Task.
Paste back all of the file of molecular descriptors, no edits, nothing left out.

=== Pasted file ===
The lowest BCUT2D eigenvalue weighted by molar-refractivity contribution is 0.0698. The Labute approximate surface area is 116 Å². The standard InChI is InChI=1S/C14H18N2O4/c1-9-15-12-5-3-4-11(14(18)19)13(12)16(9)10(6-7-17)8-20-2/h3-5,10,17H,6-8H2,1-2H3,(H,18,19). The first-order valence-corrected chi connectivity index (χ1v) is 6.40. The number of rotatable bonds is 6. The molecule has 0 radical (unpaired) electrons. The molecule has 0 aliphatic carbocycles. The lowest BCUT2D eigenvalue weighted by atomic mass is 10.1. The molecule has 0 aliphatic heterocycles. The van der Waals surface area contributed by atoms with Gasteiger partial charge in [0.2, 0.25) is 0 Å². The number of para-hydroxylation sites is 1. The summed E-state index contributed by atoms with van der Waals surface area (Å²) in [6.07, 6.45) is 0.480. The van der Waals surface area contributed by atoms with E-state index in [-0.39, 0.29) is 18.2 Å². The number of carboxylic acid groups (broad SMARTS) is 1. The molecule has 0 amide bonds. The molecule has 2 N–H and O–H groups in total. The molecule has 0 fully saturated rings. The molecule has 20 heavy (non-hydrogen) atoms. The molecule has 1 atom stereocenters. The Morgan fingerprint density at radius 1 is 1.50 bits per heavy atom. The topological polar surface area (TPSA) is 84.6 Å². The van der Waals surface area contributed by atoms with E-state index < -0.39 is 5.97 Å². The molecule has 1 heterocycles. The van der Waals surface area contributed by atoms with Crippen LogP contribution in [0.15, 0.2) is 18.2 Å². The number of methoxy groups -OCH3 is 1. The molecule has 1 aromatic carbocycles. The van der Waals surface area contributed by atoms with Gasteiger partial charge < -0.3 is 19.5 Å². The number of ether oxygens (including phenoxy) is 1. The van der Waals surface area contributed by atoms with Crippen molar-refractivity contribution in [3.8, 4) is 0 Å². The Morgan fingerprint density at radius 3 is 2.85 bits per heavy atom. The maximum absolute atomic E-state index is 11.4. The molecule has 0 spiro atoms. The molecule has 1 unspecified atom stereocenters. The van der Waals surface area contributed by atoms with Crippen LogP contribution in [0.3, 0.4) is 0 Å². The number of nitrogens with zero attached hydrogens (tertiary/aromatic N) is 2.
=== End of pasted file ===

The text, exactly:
The lowest BCUT2D eigenvalue weighted by molar-refractivity contribution is 0.0698. The Labute approximate surface area is 116 Å². The standard InChI is InChI=1S/C14H18N2O4/c1-9-15-12-5-3-4-11(14(18)19)13(12)16(9)10(6-7-17)8-20-2/h3-5,10,17H,6-8H2,1-2H3,(H,18,19). The first-order valence-corrected chi connectivity index (χ1v) is 6.40. The number of rotatable bonds is 6. The molecule has 0 radical (unpaired) electrons. The molecule has 0 aliphatic carbocycles. The lowest BCUT2D eigenvalue weighted by atomic mass is 10.1. The molecule has 0 aliphatic heterocycles. The van der Waals surface area contributed by atoms with Gasteiger partial charge in [0.2, 0.25) is 0 Å². The number of para-hydroxylation sites is 1. The summed E-state index contributed by atoms with van der Waals surface area (Å²) in [6.07, 6.45) is 0.480. The van der Waals surface area contributed by atoms with E-state index in [-0.39, 0.29) is 18.2 Å². The number of carboxylic acid groups (broad SMARTS) is 1. The molecule has 0 amide bonds. The molecule has 2 N–H and O–H groups in total. The molecule has 0 fully saturated rings. The molecule has 20 heavy (non-hydrogen) atoms. The molecule has 1 atom stereocenters. The Morgan fingerprint density at radius 1 is 1.50 bits per heavy atom. The topological polar surface area (TPSA) is 84.6 Å². The van der Waals surface area contributed by atoms with E-state index < -0.39 is 5.97 Å². The molecule has 1 heterocycles. The van der Waals surface area contributed by atoms with Crippen LogP contribution in [0.15, 0.2) is 18.2 Å². The number of methoxy groups -OCH3 is 1. The molecule has 1 aromatic carbocycles. The van der Waals surface area contributed by atoms with Gasteiger partial charge < -0.3 is 19.5 Å². The number of ether oxygens (including phenoxy) is 1. The van der Waals surface area contributed by atoms with Crippen molar-refractivity contribution in [3.8, 4) is 0 Å². The Morgan fingerprint density at radius 3 is 2.85 bits per heavy atom. The maximum absolute atomic E-state index is 11.4. The molecule has 0 spiro atoms. The molecule has 1 unspecified atom stereocenters. The van der Waals surface area contributed by atoms with Crippen LogP contribution in [0.3, 0.4) is 0 Å². The number of nitrogens with zero attached hydrogens (tertiary/aromatic N) is 2.